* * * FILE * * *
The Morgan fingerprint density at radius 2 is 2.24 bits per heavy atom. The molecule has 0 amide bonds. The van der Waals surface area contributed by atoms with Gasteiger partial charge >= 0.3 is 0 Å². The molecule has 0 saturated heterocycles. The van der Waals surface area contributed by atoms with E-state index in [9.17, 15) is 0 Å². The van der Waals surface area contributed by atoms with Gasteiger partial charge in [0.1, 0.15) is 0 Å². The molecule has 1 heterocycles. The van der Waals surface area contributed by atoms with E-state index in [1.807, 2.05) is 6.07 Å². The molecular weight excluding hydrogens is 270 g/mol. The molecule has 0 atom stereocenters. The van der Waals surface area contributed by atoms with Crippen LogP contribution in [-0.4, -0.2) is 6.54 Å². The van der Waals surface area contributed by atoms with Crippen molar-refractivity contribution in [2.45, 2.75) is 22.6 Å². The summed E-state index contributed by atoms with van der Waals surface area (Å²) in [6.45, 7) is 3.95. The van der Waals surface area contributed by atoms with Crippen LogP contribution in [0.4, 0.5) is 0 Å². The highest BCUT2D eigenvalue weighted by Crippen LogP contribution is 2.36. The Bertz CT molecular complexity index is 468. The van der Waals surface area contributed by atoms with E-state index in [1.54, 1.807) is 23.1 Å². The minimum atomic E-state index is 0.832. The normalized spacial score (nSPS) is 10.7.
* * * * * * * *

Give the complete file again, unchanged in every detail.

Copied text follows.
The Morgan fingerprint density at radius 2 is 2.24 bits per heavy atom. The molecule has 0 amide bonds. The van der Waals surface area contributed by atoms with Gasteiger partial charge >= 0.3 is 0 Å². The molecule has 0 saturated heterocycles. The van der Waals surface area contributed by atoms with E-state index in [9.17, 15) is 0 Å². The van der Waals surface area contributed by atoms with Gasteiger partial charge in [0.1, 0.15) is 0 Å². The molecule has 1 heterocycles. The van der Waals surface area contributed by atoms with E-state index in [1.807, 2.05) is 6.07 Å². The molecular weight excluding hydrogens is 270 g/mol. The molecule has 0 atom stereocenters. The van der Waals surface area contributed by atoms with Crippen LogP contribution in [-0.4, -0.2) is 6.54 Å². The van der Waals surface area contributed by atoms with Crippen molar-refractivity contribution in [2.45, 2.75) is 22.6 Å². The summed E-state index contributed by atoms with van der Waals surface area (Å²) in [6.45, 7) is 3.95. The van der Waals surface area contributed by atoms with Crippen LogP contribution in [0.4, 0.5) is 0 Å². The highest BCUT2D eigenvalue weighted by Crippen LogP contribution is 2.36. The Bertz CT molecular complexity index is 468. The van der Waals surface area contributed by atoms with E-state index in [1.54, 1.807) is 23.1 Å². The minimum atomic E-state index is 0.832. The normalized spacial score (nSPS) is 10.7.